The shadow immigration minister says the government was wrong to house convicted criminals at immigration detention centres.
Riot police were called to the centre after fires were started
Damian Green's criticism comes after 14 offenders are still at large after fleeing Oxfordshire's Campsfield Detention Centre after a disturbance.
The convicted criminals, who were among 26 who fled, had served their sentences and were awaiting possible deportation.
Border and Immigration chief Lin Homer denied the centre's regime was unsafe.
"We've recently looked at the regime in Campsfield and we are putting in place a number of improvements with the centre operator," said Ms Homer, chief executive of the Border and Immigration Authority.
"There's no suggestion that the regime is unsafe but there's always room for us to learn from incidents and we and the centre operator remain very committed to learning those lessons and implementing any changes and improvements that we can."
But shadow immigration minister Mr Green said: "We need immigration detention centres as part of the process of removing people who have no right to be here, but what we shouldn't be doing is mixing up immigration offenders with other criminals and that's where the big failure lies."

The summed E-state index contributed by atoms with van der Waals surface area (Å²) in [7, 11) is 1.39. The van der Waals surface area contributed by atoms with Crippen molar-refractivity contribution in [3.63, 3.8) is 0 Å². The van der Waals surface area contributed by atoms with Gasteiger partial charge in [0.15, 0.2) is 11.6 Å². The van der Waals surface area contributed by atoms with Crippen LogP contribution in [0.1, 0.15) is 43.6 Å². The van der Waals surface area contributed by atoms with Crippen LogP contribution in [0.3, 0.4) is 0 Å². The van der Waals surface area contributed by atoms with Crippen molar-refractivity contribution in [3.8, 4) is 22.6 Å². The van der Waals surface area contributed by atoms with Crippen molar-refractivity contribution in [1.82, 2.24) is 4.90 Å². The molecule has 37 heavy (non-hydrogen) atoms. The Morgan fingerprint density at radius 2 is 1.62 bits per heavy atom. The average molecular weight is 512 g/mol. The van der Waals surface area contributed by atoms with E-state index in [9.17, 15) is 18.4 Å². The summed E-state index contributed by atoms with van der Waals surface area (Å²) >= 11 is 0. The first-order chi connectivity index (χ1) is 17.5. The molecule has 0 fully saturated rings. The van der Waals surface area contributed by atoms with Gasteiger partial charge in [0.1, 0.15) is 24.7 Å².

Meanwhile, the chief executive of the Refugee Council, Donna Covey, told BBC News of her concerns on Monday.
"There's a very volatile mix of people in these detention centres and as I say they include many asylum seekers who've committed no crime.
"Recognised international bodies like the UNHCR [The UN Refugee Agency] have constantly called for countries like the UK to develop alternative detention during the asylum process."
On Sunday a spokeswoman for the Home Office said the 14 escapees, who fled on Saturday night, were foreign prisoners.
'Frustration and misery'
Superintendent Robin Rickard - in charge of the major police search - has urged members of the public to contact police immediately "should they see anyone they believe could be one of those involved".
Campsfield, at Kidlington in Oxford, was converted to a detention centre holding 200 male asylum seekers in 1993 and is run by the American company GEO.
No-one from the company was available for comment.
Local Liberal Democrat MP Dr Evan Harris has called for action at the centre which has seen a series of disturbances, including a mass hunger strike last week.
Dr Harris said: "It is not surprising that seemingly indefinite detention without charge or without conviction leads to frustration, misery and potential unrest."
Imam Sajid, a former chairman of the Joint Council for the Welfare of Immigrants, has urged the escapees to give themselves up but has also called for a change to the way immigrants are treated.